"For some reason, in the last year or so our biggest retailers haven't been as transparent with their pricing as they have been in the past, which means motorists all over the country lose out as a result of them taking more margin than they have previously."
-0.2847% against the euro - €1.1542
-0.2758% against dollar - $1.2783
Three mobile customers are having difficulty getting signal.
Three has admitted on Twitter that there is an "issue" affecting "some users" and that it was working to solve it, after initially denying there was any network-wide problem.
"We do have an issue which is impacting voice and data services for some customers at the moment," it wrote to affected users that complained to its Twitter account. "We're working hard to get everything back to normal as soon as we can."
It had initially been suggesting that the problem is with individual devices or SIM cards – despite the fact the problem is being reported everywhere.
No error message or alert was given about any outage, leaving people unable to get an internet connection, text messages or phone calls, and without any notification that there is a problem.
BREAKING: A senior EU official has said there will be no Brexit negotiations with Boris Johnson at the two-day leaders’ summit beginning today in Brussels, according to Reuters.
The bloc has not yet received the text of an agreement, the official said.
UK retail sales flat in September
UK retail sales were flat in September compared with August, a slightly better performance than a 0.2 per cent dip forecast by economists. Compared with a year earlier, sales rose 3.1 per cent.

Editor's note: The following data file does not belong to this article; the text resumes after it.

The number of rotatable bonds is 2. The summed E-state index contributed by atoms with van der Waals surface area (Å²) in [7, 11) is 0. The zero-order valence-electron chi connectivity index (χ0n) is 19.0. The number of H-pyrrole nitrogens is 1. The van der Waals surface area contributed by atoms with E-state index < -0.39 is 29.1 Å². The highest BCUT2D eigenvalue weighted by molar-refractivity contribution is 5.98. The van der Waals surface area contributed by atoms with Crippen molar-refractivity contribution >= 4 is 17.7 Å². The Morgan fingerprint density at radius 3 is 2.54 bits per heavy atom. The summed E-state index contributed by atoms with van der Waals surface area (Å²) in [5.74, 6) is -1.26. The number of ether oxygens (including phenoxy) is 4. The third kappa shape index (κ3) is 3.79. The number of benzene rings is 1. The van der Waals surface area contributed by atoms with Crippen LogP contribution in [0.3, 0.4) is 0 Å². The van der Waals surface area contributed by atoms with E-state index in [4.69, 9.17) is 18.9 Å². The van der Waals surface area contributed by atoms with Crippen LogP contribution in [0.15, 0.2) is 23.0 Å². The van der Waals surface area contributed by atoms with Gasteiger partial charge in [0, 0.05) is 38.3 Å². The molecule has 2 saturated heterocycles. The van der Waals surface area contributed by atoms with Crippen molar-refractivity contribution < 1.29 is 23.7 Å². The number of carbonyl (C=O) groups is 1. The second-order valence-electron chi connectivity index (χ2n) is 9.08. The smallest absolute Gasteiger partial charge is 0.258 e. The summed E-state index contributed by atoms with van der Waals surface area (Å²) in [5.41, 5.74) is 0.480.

On the three-month measure, which strips out some of the typical volatility in the figures, sales inched up by 0.6 percent from the April-June quarter.
RBS boosts Brexit contingency fund by a third
RBS has increased a support fund for small businesses by more than a third to help them deal with Brexit disruption.
The bank - which has a less-than-stellar reputation with Britain's SME's after it was found to have pushed many to the wall and sold off their assets to repair its own balance sheet - has added an extra £2.2bn to the fund, taking it to £8.2bn
The state-backed lender said it had already committed £5.6bn of the fund.
Paul Thwaite, commercial banking managing director at RBS subsidiary NatWest, said: “We are very much open for business and want to be the bank that supports the UK’s businesses through this uncertain time.”
“Retail sales in September show a small degree of growth, despite very poor weather for much of the month. This growth is despite the turbulent times and uncertain future. It appears that consumers are starting to stockpile in anticipation of a no-deal Brexit,” said Duncan Brewer, retail expert at Oliver Wyman.
“We expect consumers to tighten their purse strings in the coming months. Our research shows that households will be worse off by £810 annually in the case of a no-deal Brexit, even including the government’s planned no deal tariff schedule.”
He added: “As retailers have been trying to weather the Brexit storm, they haven’t been able to make structural changes that are needed for long-term survival on an ever-more competitive high street.”